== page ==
Established by the co-founder of OnePlus, Carl Pei and backed by individuals like Casey Neistat, Nothing as a brand has come to be synonymous with transparent tech. They started off with the Nothing Ear (1) in 2021. They have since launched a phone, the Nothing Phone (1) and now, another pair of earbuds, the Nothing Ear (stick). All of these launches were received by the consumers with much hype and their shtick was that they were transparent products with decent build quality and top notch aesthetics.
However, we know what happened with OnePlus, the other company that was founded by Carl Pei. They started off on a strong note, but have since lost a lot of momentum they had gained in the early days of the brand. So with the Nothing Ear (stick), their third launch since their start, were they able to live up to the expectations set by the Phone (1) and the Ear (1)? Well we found that out when these newly launched pair of earbuds showed up at the Digit Test Centre. Here’s what we found out –
Nothing Ear (stick): Build and Design
One look at the Nothing Ear (stick) is enough to make you fall in love with the product. However, the longevity of that attraction isn’t guaranteed. Hear us out. When new, the Nothing Ear (stick) looks, simply put, beautiful. However, the materials used are similar to what we saw with the Nothing Ear (1). If you don’t look closely then you might even confuse it for glass. It makes the cylindrical case of the Nothing Ear (stick) see through. The red accents at the bottom of the case and the button which covers the magnet looks beautiful.
As Nothing says, the case’s design is inspired by a lipstick case, meaning that you will have to rotate the bottom of the case, either clockwise or anticlockwise to open it. The buds slot into their place and are held in by magnets which are fairly strong. Just opening the case and getting the buds out is an experience in itself. As you rotate the bottom, the Nothing branded solid side of the inner part, makes way for the earbuds cavity. The case is pocketable for the most part but if you wear skinny trousers or jeans,then the bump will be quite prominent.
The buds themselves follow a design language that is similar to that of the Ear (1). The major differences are in the design of the part that goes into the ear and the base of the stem. The earbuds essentially are the same as the Ear (1). However, given their half in ear design, they do not have the extended ear tip. It is replaced by a pill shaped grill that covers the driver outlet, and an additional vent that is there. The bud itself has a matte finish white plastic cover that we assume is there to aid in the grip. As for the stem, there are no ANC microphones, and the controls, instead of being on the face of the stem, are on the side. We would have preferred the on-stem controls, but the side mounted ones were also responsive and did not present us with any problems.
This is where our issues with the Ear (stick) started. The half-in-ear design of the buds made it painful or difficult to wear for extended periods of time. The lobe is broader than other popular half-in-ear buds like the Apple AirPods (Gen 3). This made the fit feel a bit insecure in our case. While the earbuds have been touted by Nothing to have a great fit in your ears, in the Digit Test Centre, we passed them around to the team members to try on, and barely anyone found the buds to be a comfortable fit. Now we understand that this issue is very subjective, and there would be individuals who find the fit super secure. But when you are looking at a product that has been made for the masses, we believe that a design with a more universal fit would be the better way to go.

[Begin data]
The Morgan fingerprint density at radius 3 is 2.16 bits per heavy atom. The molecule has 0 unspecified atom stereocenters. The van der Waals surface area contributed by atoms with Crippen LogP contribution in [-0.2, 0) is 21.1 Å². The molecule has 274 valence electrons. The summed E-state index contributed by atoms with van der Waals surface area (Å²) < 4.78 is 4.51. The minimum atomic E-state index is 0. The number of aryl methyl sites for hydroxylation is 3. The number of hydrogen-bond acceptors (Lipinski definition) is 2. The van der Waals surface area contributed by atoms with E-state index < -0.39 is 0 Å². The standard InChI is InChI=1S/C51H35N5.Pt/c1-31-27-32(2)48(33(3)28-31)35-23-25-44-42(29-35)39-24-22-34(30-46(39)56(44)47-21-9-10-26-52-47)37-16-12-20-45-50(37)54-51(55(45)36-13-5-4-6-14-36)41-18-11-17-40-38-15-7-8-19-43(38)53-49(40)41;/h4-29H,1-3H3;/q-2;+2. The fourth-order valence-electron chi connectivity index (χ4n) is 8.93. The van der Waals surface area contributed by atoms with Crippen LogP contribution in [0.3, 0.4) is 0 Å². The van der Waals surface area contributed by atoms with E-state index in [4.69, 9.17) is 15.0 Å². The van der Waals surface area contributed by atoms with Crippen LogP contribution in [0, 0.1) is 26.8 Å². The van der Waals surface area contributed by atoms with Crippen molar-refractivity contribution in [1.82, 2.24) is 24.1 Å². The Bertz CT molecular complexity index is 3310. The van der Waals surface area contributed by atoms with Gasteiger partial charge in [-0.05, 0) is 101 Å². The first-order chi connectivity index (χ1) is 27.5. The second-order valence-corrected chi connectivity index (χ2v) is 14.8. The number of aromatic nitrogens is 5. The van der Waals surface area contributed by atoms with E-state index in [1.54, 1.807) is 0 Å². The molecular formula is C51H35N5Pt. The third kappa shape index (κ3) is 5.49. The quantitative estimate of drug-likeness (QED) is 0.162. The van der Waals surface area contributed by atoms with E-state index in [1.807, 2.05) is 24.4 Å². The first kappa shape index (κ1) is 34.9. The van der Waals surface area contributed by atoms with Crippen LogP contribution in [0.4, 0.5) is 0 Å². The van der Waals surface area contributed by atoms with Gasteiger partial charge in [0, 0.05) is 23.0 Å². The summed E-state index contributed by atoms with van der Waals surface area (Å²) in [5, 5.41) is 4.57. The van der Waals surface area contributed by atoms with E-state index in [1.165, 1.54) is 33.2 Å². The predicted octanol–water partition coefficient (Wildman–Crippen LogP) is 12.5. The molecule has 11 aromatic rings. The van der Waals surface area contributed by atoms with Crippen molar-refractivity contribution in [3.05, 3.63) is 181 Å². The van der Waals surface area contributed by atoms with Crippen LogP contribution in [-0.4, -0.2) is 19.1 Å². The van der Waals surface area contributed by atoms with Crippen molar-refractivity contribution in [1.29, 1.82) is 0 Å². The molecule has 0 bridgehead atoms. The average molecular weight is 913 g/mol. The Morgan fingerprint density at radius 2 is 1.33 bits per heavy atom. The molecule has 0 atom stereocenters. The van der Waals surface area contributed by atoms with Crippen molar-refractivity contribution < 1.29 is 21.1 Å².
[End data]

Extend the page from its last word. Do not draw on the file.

Another thing that irked us was the build materials that Nothing chose for these TWS earbuds. The problem with using a transparent glossy plastic to make the case is the degradation that it goes through during day to day use. The state of the case of the Nothing Ear (1) that the reviewer owns goes to say a lot about the scratches that the case of the Ear (stick) would pick up. And, trust us when we say this, the cosmetic appeal quickly wears off. The last complaint that we have about the build and design of the Nothing Ear (stick) is the gap between the inner cylinder and the outer housing of the case. It is a safehouse for all the pocket lint and dust that the buds would be exposed to, during your use.
Nothing Ear (stick): Features
When talking about features, we didn’t find anything outstanding about the Nothing Ear (stick). The Nothing Ear (1) was launched to be a part of the sub-6k price bracket (although at the time of writing, it was not available on Flipkart) . But the case of Nothing Ear (stick) is fairly different from their cousins. Since there is no Active Noise Cancellation like the Ear (1), we expected the buds to have decent passive noise cancellation. However, given the half-in-ear design and the poor fit which we experienced, the passive noise cancellation is not the greatest. This however, can be a plus also if you are a daily commuter and want some noise from your surroundings to seep in for spatial awareness.
As for the app, Nothing has introduced a new app called the Nothing X.
It is where you will find all the customisation options that you need. It comes baked in with touch customisation options and a tri-band equaliser which you can use to change the sound output of the buds to your liking. However, the touch single press is not customisable at all. It is bound to play/pause and answer/hang up calls and cannot be changed. For the price that you are paying for the Nothing Ear (stick), you get some pretty decently loaded pair of TWS earbuds from companies like Sony, which are in direct competition with Nothing in the market. Even the Ear (1) which launched last year and currently retails at a lower price, comes packing with a more diverse feature set.